It quite literally wouldn’t be a merry Christmas without some wonderful drinks.
Somehow they take a backseat throughout all the worrying about turkey cooking times and hoovering up pine needles, but Christmas drinks should be about more than some discount bubbly at the supermarket. Although that’s great too.
Christmas is a time to let loose the creativity in the drinks department. Whether it’s some amazing beers you’ve never tried, a wonderful hot buttered rum after a winter walk, or that old classicmulled wine, there is no feeling in the world like relaxing, feet up in front of the fire with a drink during Christmas.
And then there’s the parties. In my house it was always gin and tonics, stubby beers and the odd glass of sherry if we were going to be eating something later. But not this year. We’ve got together with Drinks Tube and Jamie Magazine to create a whopping 35 new Christmas cocktailsfor you. From winter daiquiris to Pimped-up Prosecco to spiced pomegranate-infused gin viaHoliday slushies we’ve got everything – even an alcohol-free Mulled pear and ginger drink for the kids.
This year, get ready for a another week-long festival celebrating our capital’s fantastic bar scene – London Wine Week – taking place from 02 – 08 June 2014.
A unique seven day celebration of the capital’s flourishing wine scene, set against the backdrop of some of London’s finest bars and restaurants; London Wine Week will help you to decode the wine list and find new confidence and knowledge when ordering.
Working in just the same way as London Cocktail Week, all you need to do is buy a wristband to enjoy premium wine by the glass or tasting flight in any of the venues mapped out on our Wine Tours. All featured wines would usually only be available by the bottle, priced at £35 or over, but will be available for wristband wearers for just £5 a glass.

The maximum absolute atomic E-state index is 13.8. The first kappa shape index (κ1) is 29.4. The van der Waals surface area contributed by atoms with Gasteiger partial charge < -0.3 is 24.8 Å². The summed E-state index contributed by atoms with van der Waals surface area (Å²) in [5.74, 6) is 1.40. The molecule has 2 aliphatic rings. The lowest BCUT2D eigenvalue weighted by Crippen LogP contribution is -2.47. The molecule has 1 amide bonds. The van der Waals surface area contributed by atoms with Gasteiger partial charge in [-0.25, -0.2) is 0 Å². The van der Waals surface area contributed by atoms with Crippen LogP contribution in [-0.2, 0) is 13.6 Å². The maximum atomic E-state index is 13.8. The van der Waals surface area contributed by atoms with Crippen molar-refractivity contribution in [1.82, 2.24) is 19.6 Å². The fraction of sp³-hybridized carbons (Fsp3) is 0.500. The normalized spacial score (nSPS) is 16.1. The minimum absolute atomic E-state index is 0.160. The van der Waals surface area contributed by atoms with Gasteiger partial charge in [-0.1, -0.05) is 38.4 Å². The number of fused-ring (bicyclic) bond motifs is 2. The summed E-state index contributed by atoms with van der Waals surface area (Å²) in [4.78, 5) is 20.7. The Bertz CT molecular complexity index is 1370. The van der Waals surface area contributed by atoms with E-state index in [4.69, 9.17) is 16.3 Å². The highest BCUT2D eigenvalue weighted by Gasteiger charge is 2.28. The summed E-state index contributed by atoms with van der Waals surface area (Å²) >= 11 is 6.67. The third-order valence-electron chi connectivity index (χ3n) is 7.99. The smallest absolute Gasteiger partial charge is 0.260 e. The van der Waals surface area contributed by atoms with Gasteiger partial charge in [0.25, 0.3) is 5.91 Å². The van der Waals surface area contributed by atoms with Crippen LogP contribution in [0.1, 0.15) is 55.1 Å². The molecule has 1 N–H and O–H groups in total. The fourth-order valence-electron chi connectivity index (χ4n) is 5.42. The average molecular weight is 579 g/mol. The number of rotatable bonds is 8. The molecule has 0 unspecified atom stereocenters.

There will also be a whole host of specially created events across the week to further your wine knowledge; with wine personalities both old and new hosting talks and tastings, supper clubs and parties.
Wristbands and event tickets are all on sale now at londonwineweek.com, and don’t forget to follow us on Twitter and Facebook @LDNWineWeek for news and updates.
Courtesy of: londonwineweek.com
Posted on Jan 06, 2014
To find out what you’ll be drinking this year, we asked bartending legend and Liquor.com advisory board member Dale DeGroff to share with us the biggest cocktail trends he’s forecasting for 2014. Here’s what he’s predicting. Cheers!
2013 might have been the year of the flavored spirit. There are literally hundreds of flavored spirits and even more in the works. (Not to mention a rash of bars serving bacon-flavored and -infused booze. Care for a bacon chocolate Martini?) I have to admit, my heart sank whentequila fell prey to this trend. I hoped for some restraint in the agave category, but just Google “flavored tequila,” and you’ll weep. Then I tasted Avión Espresso Tequila, and life was good again. That is until I saw the recipe for a concoction called Red Hot Saturday Mix calling for sweet and sour mix, flavored tequila, grenadine and triple sec. All that sweetness with nothing to balance it! Listen, this is all good clean fun, but the market will sort things out in the end.
THE FIFTH TASTE:
Oh mama, it’s umami! Make way for the fifth taste, savory, which is breaking down cocktail barriers. For example, the charming Colin Field, head bartender at Paris’ famed Hemingway Bar in The Ritz, popularized an Italian Martini, which is made with olive oil and grated Parmesan cheese. He’s not alone. I’m seeing more drinks utilizing umami-heavy tomatoes and even soy sauce. As for Colin, he has another year of exile before The Ritz finishes its extensive renovation.
THE ART OF ARTISANAL: